Battle lines drawn ahead of AC35 Finals
Hunting season has officially opened and Jimmy Spithill has Kiwi in his crosshairs.
The Oracle Team USA skipper has taunted Emirates Team New Zealand all week on social media and on the eve of the America’s Cup Match, presented by Louis Vuitton, he turned up the heat by firing a warning shot across the challengers’ bow.
Spithill took delight in playing up the progress he said the defenders of the “Auld Mug” have made in the final lead-up to their grudge match with the Kiwis in terms of boat speed and handling, and suggested that the best is yet to come from 17 at the skippers’ press conference yesterday.
“We have definitely improved and these next two weekends will be another great opportunity for that,” Spithill declared.
“We have put in a lot of work. We have tried a lot of different stuff on the boat — techniques and sailing — and so for us it’s been a great period.”
Peter Burling, the New Zealand helmsman, returned fire and took equal delight in playing up the improvements he said his team have made en route to the final.
Burling said his team is “tougher” than the one that lost twice against Oracle during the round-robin Louis Vuitton America’s Cup Qualifiers.
“We definitely feel like we are a lot harder as a team after the racing that we’ve had, and that’s full credit to the likes of Artemis and [Land Rover] BAR for the way they pushed us in the semi-finals and the finals,” Burling said.
“We definitely feel like we are a lot tougher as a team now coming into this than we were a few weeks ago.”
As well as boat handling, the key to victory on any given race day will be choosing the ideal configuration with their foil daggerboards to maximise boat speed in the conditions, which Spithill and Burling touched on.
“You have to have a crossover and a range in your set-ups,” Spithill said. “You’ve only got four foils to essentially choose from and each team has had to take that into account when they’ve designed and engineered them.
“We feel we got a good crossover and we’ve seen these guys can get through a pretty good range as well, so that’s only going to keep the racing close.”
Burling added: “Our designers have done a great job designing us some boards with some pretty good crossovers and overlaps.
Definitely in that series last weekend [the Challenger Play-off Finals against Artemis Racing], we got caught out a couple of times probably not on the ideal configuration, but we managed to find some pretty good boat speed anyway.”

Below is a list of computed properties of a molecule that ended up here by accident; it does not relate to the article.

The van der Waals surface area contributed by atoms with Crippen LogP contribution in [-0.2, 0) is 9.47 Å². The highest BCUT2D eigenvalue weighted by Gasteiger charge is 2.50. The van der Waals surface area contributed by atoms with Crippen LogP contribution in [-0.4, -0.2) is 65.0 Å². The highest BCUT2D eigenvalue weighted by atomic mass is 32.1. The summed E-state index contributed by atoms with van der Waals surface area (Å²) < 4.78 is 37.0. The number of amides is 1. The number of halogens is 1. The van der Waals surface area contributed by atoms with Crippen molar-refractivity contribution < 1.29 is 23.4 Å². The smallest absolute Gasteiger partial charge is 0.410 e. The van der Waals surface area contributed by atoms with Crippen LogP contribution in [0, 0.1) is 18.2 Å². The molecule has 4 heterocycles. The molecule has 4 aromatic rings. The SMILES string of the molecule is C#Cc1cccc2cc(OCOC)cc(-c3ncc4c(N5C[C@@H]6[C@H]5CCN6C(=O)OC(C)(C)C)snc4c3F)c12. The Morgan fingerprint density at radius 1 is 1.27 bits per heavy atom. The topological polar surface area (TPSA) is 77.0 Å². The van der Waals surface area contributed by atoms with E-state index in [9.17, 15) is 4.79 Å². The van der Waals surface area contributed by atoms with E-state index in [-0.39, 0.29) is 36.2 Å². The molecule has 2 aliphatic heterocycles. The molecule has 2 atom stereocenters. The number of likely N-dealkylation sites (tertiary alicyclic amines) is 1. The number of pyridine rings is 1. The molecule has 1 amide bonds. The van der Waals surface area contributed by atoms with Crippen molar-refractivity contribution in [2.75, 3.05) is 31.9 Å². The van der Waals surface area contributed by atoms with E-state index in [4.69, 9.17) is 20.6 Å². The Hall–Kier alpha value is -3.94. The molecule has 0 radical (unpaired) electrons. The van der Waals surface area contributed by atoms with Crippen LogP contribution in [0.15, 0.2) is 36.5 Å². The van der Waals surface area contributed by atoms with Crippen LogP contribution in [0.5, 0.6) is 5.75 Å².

Oracle are gunning for a third successive Cup triumph, while Team New Zealand are seeking redemption after squandering a seemingly impregnable 8-1 lead in the previous in San Francisco four years ago.
“We all remember seeing San Fran and how close we did get there and we’ve definitely learnt a lot of lessons since that time and we’re a lot stronger team and a different team than we were back then,” Burling said. “We are just really excited to get out racing this weekend and the support we get from back home is overwhelming and absolutely amazing.”
Spithill and Burling are bracing themselves for what they expect will be a hard-fought battle.
“You’ve got two of the best teams in the world going head-to-head in a real heavyweight battle,” Spithill said.
“There’s a reason why the teams are here at this point: the teams are at a very, very high level and you will see us pushing very hard.
“We’re expecting very aggressive and tight racing. I’m expecting it’s going to be one hell of a fight.”
Burling added: “I’m sure it’s going to be one hell of a battle out there on the water. That’s what we’re here for, and that’s what we’re excited to get into.”
The forecast is for light to moderate easterlies this weekend, with winds at 8-11 knots.
“The easterly is a tricky direction,” Spithill said. “It’s shifty and puffy, and I’m sure you’ll see some lead changes in the racing because of it.”
The first team to earn seven points walks away with the “Auld Mug”. Oracle have a one-point advantage heading into the America’s Cup Match, which they earned for winning the Qualifiers.
This means the defender has forced the challenger to at minus-one point, requiring eight wins to lift the Cup.
In response to a question regarding Oracle’s advantage, Burling was quick to emphasise that “if history is anything to go by from last time, it doesn’t matter at all”.
• Yesterday’s opening day of the America’s Cup J Class Regatta was abandoned because of light winds.
The six participating J Class yachts will take part in a special exhibition immediately before today’s opening races of the America’s Cup Match before resuming racing off the East End on Monday.